Total distance – 3.7 kilometres
Ascent – 180 metres
Walking conditions – Footpaths, faint in places. Easy going over grassy expanse. No difficulties.
Time required – Around 1.5 to 2.5 hours
Nearest Town – Largs
It’s hard to go wrong on a day out to Largs. You can wander along the coastline, visit the amusements and funfair, or perhaps board the ferry to the Isle of Bute and go for a cycle around Millport. We like to do all of these but we also like to go for a walk in the hills over-looking the town. The great thing about the Largs Hills is that they make for a fantastic summer stroll amongst magnificent surroundings.
Park at the picnic spot near the Haylie Reservoir which is on the left hand side of the A700 just up the hill from Largs. You’re already at a height of 150 metres, the view is breath-taking and there are several picnic benches adjacent to the car park. From there you’ve pretty much got a free reign to wander anywhere you like. The ground is undulating and features a number of little hillocks. We chose to go on a 180 metre ascent to Cockle Loch, but in truth on this bright and sunny day we could have picked just about any point on the landscape. There are a number of footpaths which tend to be quite faint but the going is easy and even walking on rough ground is not a problem.
Make sure you explain to the children why there are palm trees in Largs because it’s always good to mention the Gulf Stream. And don’t forget to go to the chippy!
Christmas time at M & D’s
Total distance – 7.1 kilometres
Ascent – 50 metres
Walking conditions – Tarmac footpaths. No difficulties
Time required – Around 2 to 3.5 hours
Nearest Town – Hamilton/ Motherwell
Strathclyde Loch could never be described as a Mecca for hill-walking enthusiasts. However, it’s a good, healthy circular walk with an excellent view of Tinto Hill. It’s both buggy and pram-friendly. Indeed, it’s the place where I used to jog with the pram to accompany my wife when she took up running. Strathclyde Park is also home to M & D’s as well as a state of the art water sports centre which was used for the Commonwealth Games. There’s also play-parks at various points around the route. In a nutshell, there’s loads to do and most of the the population of Lanarkshire know this. So go early to avoid them because it can get really busy. Oh, and make sure you scare the children with ghost stories about the abandoned mining village of Bothwellhaugh, which can be found, still in tact at the bottom of Strathclyde Loch.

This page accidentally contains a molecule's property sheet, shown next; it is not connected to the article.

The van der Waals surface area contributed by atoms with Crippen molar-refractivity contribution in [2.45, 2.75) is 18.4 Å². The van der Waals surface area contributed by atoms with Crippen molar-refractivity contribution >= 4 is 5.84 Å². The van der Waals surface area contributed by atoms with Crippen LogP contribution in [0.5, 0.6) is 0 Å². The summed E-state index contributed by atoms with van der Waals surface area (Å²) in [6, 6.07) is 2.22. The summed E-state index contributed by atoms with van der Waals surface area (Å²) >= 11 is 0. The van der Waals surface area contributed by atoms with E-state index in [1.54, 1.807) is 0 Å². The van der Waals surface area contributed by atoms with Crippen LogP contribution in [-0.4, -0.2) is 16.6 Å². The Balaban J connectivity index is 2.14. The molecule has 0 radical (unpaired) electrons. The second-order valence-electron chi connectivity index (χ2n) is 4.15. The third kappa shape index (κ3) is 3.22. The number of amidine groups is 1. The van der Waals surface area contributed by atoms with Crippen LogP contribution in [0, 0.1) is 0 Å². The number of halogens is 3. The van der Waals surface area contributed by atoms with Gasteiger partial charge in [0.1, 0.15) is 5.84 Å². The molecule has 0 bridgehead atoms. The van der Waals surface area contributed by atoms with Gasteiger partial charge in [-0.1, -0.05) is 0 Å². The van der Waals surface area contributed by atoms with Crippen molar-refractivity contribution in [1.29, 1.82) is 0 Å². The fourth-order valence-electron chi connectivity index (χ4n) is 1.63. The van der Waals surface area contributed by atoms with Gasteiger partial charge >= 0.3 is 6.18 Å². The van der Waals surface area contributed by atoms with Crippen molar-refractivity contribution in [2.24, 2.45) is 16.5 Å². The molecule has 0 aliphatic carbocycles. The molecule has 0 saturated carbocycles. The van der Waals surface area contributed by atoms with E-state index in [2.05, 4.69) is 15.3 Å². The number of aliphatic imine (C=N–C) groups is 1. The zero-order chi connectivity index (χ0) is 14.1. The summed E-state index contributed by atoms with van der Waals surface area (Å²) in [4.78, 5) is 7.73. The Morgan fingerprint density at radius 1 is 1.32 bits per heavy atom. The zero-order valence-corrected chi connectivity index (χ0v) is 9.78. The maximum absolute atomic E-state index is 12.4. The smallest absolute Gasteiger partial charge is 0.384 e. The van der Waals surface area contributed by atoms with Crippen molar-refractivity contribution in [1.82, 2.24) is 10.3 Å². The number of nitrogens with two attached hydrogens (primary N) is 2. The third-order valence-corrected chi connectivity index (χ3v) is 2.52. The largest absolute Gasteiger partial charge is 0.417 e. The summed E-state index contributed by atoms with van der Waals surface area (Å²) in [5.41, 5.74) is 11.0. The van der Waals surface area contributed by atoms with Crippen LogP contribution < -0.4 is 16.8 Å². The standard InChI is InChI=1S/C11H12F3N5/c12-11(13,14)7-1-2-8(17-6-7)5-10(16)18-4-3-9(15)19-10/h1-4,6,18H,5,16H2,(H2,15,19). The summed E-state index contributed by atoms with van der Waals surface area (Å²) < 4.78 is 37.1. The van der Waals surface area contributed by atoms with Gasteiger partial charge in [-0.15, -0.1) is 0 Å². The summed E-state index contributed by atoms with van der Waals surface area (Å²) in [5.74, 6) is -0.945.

The route could not be simpler. Park close to M & D’s and make your way to the loch-side. Then walk around the loch (we prefer anti-clockwise) on the tarmac path which goes around the edge of the entire the loch. The one deviation we would suggest is a quick visit to the Mausoleum. To get there cross the footbridge over the River Clyde which you will find just to the rear of the water sports centre. From there walk through the M74 underpass and you’ll see the Mausoleum in all its splendour just ahead of you on the right hand side of the path. Then about-turn back to the loch-side to finish off the circuit.